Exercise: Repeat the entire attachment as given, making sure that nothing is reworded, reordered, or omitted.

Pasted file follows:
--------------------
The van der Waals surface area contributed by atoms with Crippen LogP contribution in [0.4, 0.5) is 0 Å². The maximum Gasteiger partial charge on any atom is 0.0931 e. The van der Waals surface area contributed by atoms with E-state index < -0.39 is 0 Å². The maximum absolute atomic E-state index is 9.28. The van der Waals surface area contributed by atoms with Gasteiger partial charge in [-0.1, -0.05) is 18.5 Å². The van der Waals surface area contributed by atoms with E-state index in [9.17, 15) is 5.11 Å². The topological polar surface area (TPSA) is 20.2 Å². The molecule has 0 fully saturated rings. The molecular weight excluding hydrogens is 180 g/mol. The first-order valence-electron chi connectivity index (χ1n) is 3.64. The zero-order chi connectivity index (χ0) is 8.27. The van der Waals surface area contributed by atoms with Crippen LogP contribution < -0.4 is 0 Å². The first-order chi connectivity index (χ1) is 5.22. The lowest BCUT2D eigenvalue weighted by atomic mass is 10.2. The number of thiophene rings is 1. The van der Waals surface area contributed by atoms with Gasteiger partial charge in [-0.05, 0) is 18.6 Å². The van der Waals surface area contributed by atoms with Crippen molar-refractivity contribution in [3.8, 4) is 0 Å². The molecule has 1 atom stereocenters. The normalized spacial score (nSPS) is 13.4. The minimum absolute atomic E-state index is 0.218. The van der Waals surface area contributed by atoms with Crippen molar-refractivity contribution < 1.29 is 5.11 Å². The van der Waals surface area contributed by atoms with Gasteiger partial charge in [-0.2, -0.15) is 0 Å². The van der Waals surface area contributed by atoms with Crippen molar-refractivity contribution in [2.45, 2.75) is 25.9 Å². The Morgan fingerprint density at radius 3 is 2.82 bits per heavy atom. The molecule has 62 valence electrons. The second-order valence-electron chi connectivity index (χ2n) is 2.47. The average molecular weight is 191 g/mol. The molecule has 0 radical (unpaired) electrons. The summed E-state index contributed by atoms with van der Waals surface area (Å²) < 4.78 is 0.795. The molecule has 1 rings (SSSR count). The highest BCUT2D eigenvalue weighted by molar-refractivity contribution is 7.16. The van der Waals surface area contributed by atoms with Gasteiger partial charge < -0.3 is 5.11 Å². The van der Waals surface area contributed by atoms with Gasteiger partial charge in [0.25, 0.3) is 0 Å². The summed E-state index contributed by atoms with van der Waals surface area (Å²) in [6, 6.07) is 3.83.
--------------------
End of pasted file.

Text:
The van der Waals surface area contributed by atoms with Crippen LogP contribution in [0.4, 0.5) is 0 Å². The maximum Gasteiger partial charge on any atom is 0.0931 e. The van der Waals surface area contributed by atoms with E-state index < -0.39 is 0 Å². The maximum absolute atomic E-state index is 9.28. The van der Waals surface area contributed by atoms with Gasteiger partial charge in [-0.1, -0.05) is 18.5 Å². The van der Waals surface area contributed by atoms with E-state index in [9.17, 15) is 5.11 Å². The topological polar surface area (TPSA) is 20.2 Å². The molecule has 0 fully saturated rings. The molecular weight excluding hydrogens is 180 g/mol. The first-order valence-electron chi connectivity index (χ1n) is 3.64. The zero-order chi connectivity index (χ0) is 8.27. The van der Waals surface area contributed by atoms with Crippen LogP contribution < -0.4 is 0 Å². The first-order chi connectivity index (χ1) is 5.22. The lowest BCUT2D eigenvalue weighted by atomic mass is 10.2. The number of thiophene rings is 1. The van der Waals surface area contributed by atoms with Gasteiger partial charge in [-0.05, 0) is 18.6 Å². The van der Waals surface area contributed by atoms with Crippen molar-refractivity contribution in [3.8, 4) is 0 Å². The molecule has 1 atom stereocenters. The normalized spacial score (nSPS) is 13.4. The minimum absolute atomic E-state index is 0.218. The van der Waals surface area contributed by atoms with Crippen molar-refractivity contribution < 1.29 is 5.11 Å². The van der Waals surface area contributed by atoms with Gasteiger partial charge in [-0.2, -0.15) is 0 Å². The van der Waals surface area contributed by atoms with Crippen molar-refractivity contribution in [2.45, 2.75) is 25.9 Å². The Morgan fingerprint density at radius 3 is 2.82 bits per heavy atom. The molecule has 62 valence electrons. The second-order valence-electron chi connectivity index (χ2n) is 2.47. The average molecular weight is 191 g/mol. The molecule has 0 radical (unpaired) electrons. The summed E-state index contributed by atoms with van der Waals surface area (Å²) < 4.78 is 0.795. The molecule has 1 rings (SSSR count). The highest BCUT2D eigenvalue weighted by molar-refractivity contribution is 7.16. The van der Waals surface area contributed by atoms with Gasteiger partial charge < -0.3 is 5.11 Å². The van der Waals surface area contributed by atoms with Gasteiger partial charge in [0.25, 0.3) is 0 Å². The summed E-state index contributed by atoms with van der Waals surface area (Å²) in [6, 6.07) is 3.83.